Creating Effective Learning Communities
According to the cognitive research covered in How People Learn, environments that best promote learning have four interdependent aspects—they focus on learners, well-organized knowledge, ongoing assessment for understanding, and community support and challenge.
- Learner-centered: Learner-centered environments pay careful attention to the knowledge, skills, attitudes, and beliefs that learners bring to the educational setting. Teachers must realize that new knowledge is built on existing knowledge—students are not blank slates. Therefore, teachers need to uncover the incomplete understandings, false beliefs and naïve renditions of concepts that students have when they begin a course. If these are ignored, students may develop understandings very different from what the teacher intends them to gain.
- Knowledge-centered: Knowledge-centered environments take seriously the need to help students learn the well-organized bodies of knowledge that support understanding and adaptive expertise. Teachers are wise to point their students directly toward clear learning goals—to tell students exactly what knowledge they will be gaining, and how they can use that knowledge. In addition, a strong foundational structure of basic concepts will give students a solid base on which to build further learning.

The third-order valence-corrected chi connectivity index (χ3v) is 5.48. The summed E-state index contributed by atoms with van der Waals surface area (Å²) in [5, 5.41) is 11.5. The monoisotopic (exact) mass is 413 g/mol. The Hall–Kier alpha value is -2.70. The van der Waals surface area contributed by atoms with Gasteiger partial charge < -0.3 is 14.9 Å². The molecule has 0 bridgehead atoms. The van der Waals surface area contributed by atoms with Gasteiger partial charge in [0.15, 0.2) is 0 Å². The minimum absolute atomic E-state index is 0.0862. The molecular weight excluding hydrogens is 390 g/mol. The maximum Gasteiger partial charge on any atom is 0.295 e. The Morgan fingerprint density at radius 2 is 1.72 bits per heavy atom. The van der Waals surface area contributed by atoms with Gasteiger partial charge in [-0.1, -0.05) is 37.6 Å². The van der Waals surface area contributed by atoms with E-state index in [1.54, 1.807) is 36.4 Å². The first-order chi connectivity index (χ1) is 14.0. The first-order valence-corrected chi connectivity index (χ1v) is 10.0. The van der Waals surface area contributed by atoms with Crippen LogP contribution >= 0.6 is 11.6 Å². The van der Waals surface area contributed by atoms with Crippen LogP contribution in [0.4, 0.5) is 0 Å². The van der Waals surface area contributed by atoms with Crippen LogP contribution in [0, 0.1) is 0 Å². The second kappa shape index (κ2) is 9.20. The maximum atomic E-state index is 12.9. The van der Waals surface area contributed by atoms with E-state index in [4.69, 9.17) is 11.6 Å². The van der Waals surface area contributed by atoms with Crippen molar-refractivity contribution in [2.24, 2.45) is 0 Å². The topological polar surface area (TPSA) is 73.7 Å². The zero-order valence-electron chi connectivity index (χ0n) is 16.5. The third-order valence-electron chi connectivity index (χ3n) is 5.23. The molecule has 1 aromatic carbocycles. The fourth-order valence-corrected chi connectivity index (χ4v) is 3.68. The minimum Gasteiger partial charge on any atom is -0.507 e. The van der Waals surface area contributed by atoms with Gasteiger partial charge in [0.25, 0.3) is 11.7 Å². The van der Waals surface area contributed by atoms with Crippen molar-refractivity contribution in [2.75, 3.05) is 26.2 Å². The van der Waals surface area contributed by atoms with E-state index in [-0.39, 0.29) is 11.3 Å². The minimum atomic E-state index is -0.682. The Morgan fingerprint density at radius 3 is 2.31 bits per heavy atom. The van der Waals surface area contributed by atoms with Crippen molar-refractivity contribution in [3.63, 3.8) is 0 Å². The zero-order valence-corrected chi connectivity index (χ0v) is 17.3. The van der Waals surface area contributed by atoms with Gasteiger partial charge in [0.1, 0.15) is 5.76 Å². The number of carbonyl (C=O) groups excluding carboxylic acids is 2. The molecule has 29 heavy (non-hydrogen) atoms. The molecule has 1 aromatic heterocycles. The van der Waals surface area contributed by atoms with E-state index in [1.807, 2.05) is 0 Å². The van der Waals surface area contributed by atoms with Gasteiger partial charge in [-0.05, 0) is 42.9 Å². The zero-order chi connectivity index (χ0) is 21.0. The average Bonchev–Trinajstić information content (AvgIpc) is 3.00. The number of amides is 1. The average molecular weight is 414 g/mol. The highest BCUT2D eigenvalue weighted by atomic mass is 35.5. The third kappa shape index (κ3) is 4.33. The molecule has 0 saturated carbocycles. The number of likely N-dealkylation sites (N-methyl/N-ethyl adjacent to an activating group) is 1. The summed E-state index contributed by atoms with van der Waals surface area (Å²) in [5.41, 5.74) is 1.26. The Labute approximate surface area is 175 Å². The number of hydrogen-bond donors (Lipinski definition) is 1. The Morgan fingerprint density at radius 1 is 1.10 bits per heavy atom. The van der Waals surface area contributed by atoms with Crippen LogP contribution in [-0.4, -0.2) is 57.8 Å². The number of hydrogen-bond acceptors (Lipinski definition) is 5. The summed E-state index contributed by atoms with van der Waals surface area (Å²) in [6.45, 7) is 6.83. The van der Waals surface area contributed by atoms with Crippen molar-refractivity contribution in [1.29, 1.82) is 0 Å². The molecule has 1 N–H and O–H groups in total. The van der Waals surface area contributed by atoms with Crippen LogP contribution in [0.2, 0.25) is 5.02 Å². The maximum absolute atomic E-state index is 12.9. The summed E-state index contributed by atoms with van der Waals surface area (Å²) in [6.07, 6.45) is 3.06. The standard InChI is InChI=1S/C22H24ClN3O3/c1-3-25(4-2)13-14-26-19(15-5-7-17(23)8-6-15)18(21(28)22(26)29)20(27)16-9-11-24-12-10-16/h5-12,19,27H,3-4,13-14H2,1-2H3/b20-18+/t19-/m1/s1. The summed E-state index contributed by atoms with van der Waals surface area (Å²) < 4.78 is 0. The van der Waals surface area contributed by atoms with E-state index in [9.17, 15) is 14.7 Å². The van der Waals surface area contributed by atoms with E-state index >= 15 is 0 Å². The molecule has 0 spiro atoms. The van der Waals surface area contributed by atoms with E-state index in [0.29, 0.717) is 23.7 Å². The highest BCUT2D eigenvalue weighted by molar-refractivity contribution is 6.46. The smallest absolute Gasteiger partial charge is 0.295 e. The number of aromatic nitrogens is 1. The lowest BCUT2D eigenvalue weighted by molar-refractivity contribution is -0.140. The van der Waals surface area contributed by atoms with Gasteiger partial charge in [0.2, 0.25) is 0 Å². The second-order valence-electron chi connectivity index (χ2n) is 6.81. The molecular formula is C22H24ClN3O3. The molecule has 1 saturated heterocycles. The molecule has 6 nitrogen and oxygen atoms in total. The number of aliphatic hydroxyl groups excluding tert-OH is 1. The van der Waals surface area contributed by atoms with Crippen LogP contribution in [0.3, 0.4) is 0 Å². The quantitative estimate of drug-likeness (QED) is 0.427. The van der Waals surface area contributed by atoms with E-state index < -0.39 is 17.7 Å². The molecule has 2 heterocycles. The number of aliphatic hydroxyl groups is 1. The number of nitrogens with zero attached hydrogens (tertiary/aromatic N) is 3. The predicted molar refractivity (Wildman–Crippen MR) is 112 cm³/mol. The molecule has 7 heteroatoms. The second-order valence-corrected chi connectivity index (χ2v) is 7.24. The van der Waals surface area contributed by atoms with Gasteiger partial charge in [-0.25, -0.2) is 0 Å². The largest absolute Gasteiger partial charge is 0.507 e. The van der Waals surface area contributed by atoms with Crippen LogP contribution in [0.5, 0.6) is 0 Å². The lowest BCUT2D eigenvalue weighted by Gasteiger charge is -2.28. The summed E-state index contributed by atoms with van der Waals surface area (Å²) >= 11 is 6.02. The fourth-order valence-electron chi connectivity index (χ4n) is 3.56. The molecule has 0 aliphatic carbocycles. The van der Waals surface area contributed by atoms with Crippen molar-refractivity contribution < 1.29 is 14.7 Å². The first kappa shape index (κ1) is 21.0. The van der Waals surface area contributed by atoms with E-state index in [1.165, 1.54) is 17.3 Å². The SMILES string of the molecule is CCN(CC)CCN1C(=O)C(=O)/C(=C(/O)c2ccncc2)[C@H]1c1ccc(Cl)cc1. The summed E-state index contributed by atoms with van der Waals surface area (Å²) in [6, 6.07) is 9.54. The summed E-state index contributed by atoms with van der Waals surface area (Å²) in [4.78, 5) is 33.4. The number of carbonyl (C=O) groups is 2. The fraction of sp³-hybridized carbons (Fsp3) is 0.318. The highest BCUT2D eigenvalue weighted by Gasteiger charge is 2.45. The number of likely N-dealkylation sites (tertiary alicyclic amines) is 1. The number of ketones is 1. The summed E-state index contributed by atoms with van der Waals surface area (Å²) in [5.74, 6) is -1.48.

- Assessment-centered: Assessment-centered environments provide frequent formal and informal opportunities for feedback focused on understanding, not memorization, to encourage and reward meaningful learning. Feedback is fundamental to learning, but feedback opportunities are often too scarce in classrooms. Students may receive grades on tests and essays, but these are summative assessments that occur at the end of projects. What are needed are formative assessments that provide students with opportunities to revise and improve the quality of their thinking and understanding. The goal is for students to gain meta-cognitive abilities to self-assess, reflect and rethink for better understanding.
- Community-centered: Community-centered environments foster norms for people learning from one another, and continually attempting to improve. In such a community, students are encouraged to be active, constructive participants. Further, they are encouraged to make—and then learn from—mistakes. Intellectual camaraderie fosters support, challenge and collaboration.
The most effective learning environments contain all four of these interdependent foci.
Adapted from Vanderbilt Center for Teaching. Contributed by Tasha Souza.
Bransford, J.D., Brown, A.L. and Cocking, R.R., (Eds.). (2000). How People Learn: Brain, Mind, Experience and School. National Academies Press.